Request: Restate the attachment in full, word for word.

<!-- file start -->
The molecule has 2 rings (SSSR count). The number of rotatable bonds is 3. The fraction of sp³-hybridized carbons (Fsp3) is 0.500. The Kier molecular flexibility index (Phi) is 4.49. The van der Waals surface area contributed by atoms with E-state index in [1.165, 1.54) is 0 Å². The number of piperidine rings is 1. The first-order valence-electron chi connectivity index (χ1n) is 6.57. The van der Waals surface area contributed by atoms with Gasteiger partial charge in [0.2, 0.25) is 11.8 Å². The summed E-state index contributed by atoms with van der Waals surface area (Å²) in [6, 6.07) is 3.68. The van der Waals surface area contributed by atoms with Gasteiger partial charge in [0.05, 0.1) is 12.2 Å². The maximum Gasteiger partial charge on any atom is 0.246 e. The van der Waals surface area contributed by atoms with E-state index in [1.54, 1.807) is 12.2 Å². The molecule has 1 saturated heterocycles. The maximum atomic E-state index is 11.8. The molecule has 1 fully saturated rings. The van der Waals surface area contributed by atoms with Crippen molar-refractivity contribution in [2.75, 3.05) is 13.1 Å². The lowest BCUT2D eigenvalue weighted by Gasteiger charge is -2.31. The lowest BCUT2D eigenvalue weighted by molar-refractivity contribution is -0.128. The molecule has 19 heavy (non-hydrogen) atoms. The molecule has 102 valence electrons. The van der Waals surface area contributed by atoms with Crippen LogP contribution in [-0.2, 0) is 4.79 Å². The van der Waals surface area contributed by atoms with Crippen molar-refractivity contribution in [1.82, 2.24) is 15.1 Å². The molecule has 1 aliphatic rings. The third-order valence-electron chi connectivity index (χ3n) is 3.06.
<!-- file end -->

The molecule has 2 rings (SSSR count). The number of rotatable bonds is 3. The fraction of sp³-hybridized carbons (Fsp3) is 0.500. The Kier molecular flexibility index (Phi) is 4.49. The van der Waals surface area contributed by atoms with E-state index in [1.165, 1.54) is 0 Å². The number of piperidine rings is 1. The first-order valence-electron chi connectivity index (χ1n) is 6.57. The van der Waals surface area contributed by atoms with Gasteiger partial charge in [0.2, 0.25) is 11.8 Å². The summed E-state index contributed by atoms with van der Waals surface area (Å²) in [6, 6.07) is 3.68. The van der Waals surface area contributed by atoms with Gasteiger partial charge in [0.05, 0.1) is 12.2 Å². The maximum Gasteiger partial charge on any atom is 0.246 e. The van der Waals surface area contributed by atoms with E-state index in [1.54, 1.807) is 12.2 Å². The molecule has 1 saturated heterocycles. The maximum atomic E-state index is 11.8. The molecule has 1 fully saturated rings. The van der Waals surface area contributed by atoms with Crippen molar-refractivity contribution in [2.75, 3.05) is 13.1 Å². The lowest BCUT2D eigenvalue weighted by Gasteiger charge is -2.31. The lowest BCUT2D eigenvalue weighted by molar-refractivity contribution is -0.128. The molecule has 19 heavy (non-hydrogen) atoms. The molecule has 102 valence electrons. The van der Waals surface area contributed by atoms with Crippen LogP contribution in [-0.2, 0) is 4.79 Å². The van der Waals surface area contributed by atoms with Crippen molar-refractivity contribution in [1.82, 2.24) is 15.1 Å². The molecule has 1 aliphatic rings. The third-order valence-electron chi connectivity index (χ3n) is 3.06.